CHARLESTON, W.Va. — The effectiveness of contact tracing as a health intervention for COVID-19 declines as case numbers rise and the physician director of the Cabell-Huntington Health Department said that is what is happening right now in Cabell County.
“As the incidence rate goes up, contact tracing — while we continue to do it and it still has an important role — it becomes less protective for people,” said Dr. Michael Kilkenny, a day after the Cabell-Huntington Health Department issued a Stay-At-Home Advisory.
That advisory was a warning to residents about what Dr. Kilkenny described as “accelerated community spread of COVID-19.”
Because of that, Dr. Kilkenny said preventative measures like frequent hand washing, regular mask wearing and consistent social distancing in public settings would not be enough to control spread.
Going forward, residents were being advised to voluntarily limit time outside of their personal homes whenever possible.
“We need to really examine where we’re going, why we’re going there, who we might encounter there, how we might infect them or they might infect us and we need to make smart judgments about that because this virus is spreading rapidly in our community and that’s affecting all of us,” he said.
At the start of the day Friday, prior to the release of updated data from the state Department of Health and Human Resources, West Virginia’s daily COVID-19 infection rate was 3.12 percent.
Cabell County was yellow, one of the lower levels for coronavirus transmission, on the County Alert System Map based on percent positivity, but orange, signifying heightened transmission, based on its infection rate.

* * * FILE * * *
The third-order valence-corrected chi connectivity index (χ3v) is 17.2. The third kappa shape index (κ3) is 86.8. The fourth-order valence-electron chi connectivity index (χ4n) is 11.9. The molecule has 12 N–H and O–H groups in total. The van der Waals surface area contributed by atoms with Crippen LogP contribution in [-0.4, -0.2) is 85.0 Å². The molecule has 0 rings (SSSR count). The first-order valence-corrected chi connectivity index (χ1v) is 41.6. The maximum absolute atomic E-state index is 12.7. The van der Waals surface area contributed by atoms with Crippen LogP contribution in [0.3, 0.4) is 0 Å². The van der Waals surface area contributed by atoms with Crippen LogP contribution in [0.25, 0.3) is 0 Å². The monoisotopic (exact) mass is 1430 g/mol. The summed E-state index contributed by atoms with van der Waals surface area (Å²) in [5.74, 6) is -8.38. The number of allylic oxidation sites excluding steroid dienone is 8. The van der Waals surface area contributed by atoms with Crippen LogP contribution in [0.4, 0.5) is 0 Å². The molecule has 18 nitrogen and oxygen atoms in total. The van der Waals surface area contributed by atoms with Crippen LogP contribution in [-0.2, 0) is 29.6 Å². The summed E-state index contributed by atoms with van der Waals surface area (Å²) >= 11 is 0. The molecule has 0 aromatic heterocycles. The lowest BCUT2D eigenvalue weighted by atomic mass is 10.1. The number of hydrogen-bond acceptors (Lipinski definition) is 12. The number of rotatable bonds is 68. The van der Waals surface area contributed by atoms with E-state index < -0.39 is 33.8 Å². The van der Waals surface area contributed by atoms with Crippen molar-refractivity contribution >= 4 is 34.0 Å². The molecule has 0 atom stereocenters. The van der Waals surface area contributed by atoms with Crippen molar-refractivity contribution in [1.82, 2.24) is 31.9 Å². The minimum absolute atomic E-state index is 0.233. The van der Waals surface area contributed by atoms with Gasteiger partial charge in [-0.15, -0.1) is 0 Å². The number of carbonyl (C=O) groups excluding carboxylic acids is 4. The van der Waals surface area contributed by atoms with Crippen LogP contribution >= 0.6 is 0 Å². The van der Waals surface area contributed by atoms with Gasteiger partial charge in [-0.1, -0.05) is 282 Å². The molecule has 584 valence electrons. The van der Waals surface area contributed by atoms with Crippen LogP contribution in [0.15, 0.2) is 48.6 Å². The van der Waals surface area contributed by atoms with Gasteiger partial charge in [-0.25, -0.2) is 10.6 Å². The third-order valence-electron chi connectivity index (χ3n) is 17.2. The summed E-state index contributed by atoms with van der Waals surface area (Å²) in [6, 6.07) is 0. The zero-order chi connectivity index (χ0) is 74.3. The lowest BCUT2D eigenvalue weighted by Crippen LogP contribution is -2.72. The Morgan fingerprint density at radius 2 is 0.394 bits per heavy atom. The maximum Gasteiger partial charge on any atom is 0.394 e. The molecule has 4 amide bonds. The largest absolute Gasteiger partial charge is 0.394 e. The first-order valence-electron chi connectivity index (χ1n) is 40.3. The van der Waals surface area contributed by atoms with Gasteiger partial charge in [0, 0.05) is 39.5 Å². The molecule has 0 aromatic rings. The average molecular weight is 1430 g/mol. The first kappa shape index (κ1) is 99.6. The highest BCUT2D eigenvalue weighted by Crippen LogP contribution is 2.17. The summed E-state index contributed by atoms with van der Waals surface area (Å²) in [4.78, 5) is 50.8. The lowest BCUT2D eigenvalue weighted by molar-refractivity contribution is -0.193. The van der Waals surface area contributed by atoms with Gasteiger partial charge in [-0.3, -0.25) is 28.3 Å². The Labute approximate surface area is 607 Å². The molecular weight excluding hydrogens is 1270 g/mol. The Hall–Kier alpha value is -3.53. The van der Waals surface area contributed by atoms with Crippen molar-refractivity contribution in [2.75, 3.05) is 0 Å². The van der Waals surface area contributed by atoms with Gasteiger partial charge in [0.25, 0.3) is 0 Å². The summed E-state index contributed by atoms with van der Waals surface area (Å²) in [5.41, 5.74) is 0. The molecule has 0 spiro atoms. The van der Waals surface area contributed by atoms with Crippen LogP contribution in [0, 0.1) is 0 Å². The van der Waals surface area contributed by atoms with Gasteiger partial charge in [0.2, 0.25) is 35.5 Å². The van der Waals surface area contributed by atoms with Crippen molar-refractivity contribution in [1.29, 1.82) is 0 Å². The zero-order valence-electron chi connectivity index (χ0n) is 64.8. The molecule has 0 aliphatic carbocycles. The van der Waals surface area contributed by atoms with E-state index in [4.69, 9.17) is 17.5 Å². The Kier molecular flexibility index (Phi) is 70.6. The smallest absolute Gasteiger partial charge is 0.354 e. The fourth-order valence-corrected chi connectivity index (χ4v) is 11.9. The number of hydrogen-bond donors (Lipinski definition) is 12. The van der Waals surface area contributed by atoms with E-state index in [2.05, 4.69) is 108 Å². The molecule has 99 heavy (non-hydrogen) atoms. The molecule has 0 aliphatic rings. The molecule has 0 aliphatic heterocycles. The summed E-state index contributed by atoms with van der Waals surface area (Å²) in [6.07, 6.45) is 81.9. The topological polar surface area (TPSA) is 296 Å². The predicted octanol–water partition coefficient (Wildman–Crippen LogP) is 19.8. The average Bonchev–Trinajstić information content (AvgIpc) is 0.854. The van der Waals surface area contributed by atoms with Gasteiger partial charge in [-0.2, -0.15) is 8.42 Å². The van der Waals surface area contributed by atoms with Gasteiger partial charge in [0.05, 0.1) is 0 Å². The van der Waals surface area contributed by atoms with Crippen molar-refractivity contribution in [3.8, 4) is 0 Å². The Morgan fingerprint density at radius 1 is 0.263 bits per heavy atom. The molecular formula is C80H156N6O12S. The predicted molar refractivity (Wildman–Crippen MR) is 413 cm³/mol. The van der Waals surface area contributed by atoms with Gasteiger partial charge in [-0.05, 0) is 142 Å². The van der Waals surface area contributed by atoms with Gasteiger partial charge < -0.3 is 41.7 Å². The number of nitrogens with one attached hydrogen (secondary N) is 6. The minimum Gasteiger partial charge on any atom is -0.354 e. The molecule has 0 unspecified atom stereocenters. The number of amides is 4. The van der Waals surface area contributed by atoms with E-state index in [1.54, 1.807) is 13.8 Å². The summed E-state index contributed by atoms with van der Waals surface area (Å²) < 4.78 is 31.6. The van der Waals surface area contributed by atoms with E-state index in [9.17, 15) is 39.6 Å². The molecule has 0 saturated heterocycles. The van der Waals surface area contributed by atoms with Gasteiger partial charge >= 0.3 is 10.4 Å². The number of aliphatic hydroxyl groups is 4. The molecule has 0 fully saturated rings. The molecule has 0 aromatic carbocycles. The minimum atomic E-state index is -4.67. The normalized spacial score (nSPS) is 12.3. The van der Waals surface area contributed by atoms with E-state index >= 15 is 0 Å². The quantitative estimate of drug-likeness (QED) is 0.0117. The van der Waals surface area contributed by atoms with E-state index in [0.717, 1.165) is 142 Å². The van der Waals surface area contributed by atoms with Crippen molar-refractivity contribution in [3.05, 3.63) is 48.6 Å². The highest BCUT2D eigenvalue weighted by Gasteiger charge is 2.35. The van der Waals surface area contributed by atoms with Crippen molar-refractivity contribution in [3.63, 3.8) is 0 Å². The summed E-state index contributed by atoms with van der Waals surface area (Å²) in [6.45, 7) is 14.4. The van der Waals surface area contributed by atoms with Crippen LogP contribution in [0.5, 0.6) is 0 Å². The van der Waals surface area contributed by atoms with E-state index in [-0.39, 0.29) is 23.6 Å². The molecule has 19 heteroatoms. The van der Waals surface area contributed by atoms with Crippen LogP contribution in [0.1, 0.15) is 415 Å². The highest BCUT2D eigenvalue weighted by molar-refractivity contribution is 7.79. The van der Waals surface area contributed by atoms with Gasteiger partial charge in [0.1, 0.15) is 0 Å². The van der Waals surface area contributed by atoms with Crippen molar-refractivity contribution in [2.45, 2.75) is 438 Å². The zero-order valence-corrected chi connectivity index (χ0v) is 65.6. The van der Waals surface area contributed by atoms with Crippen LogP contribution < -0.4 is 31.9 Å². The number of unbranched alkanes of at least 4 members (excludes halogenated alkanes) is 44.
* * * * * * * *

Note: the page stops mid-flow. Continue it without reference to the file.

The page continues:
Monroe County was also yellow as of 9 a.m. Friday.
In Monroe County, school instruction shifted to remote learning Friday, Oct. 16 and the online lessons were scheduled to continue through Friday, Oct. 23.
On Monday, Oct. 26, the goal was to return students to schools in Monroe County on staggered schedules with blended learning.
“This decision is being made in conjunction with local health officials due to the increased cases in the county and not having enough substitutes to cover classes,” school officials announced.
Involved in tracing the growing number of COVID-19 case numbers in parts of West Virginia were 350 active contact tracing staff members with DHHR.
An agency spokesperson said there were an additional 150 tracing staff members in reserve.
Earlier this year, West Virginia University’s School of Public Health offered a contact tracing and pandemic response course to volunteers.
Of the 477 volunteers, information from the School of Public Health indicated 264 had completed all of the training modules as of Oct. 9. A total of 61 finished in May, 105 in June, 93 in July and five completed training for continuing medical education.
There are eight current continuing medical education students taking the course.
It is no longer available to volunteers from the general public, but it is still an option for CME. Interested trainees were asked to contact the WVU School of Public Health.
Of those trained, 233 requested field placements and were referred to the state Department of Health and Human Resources for registration.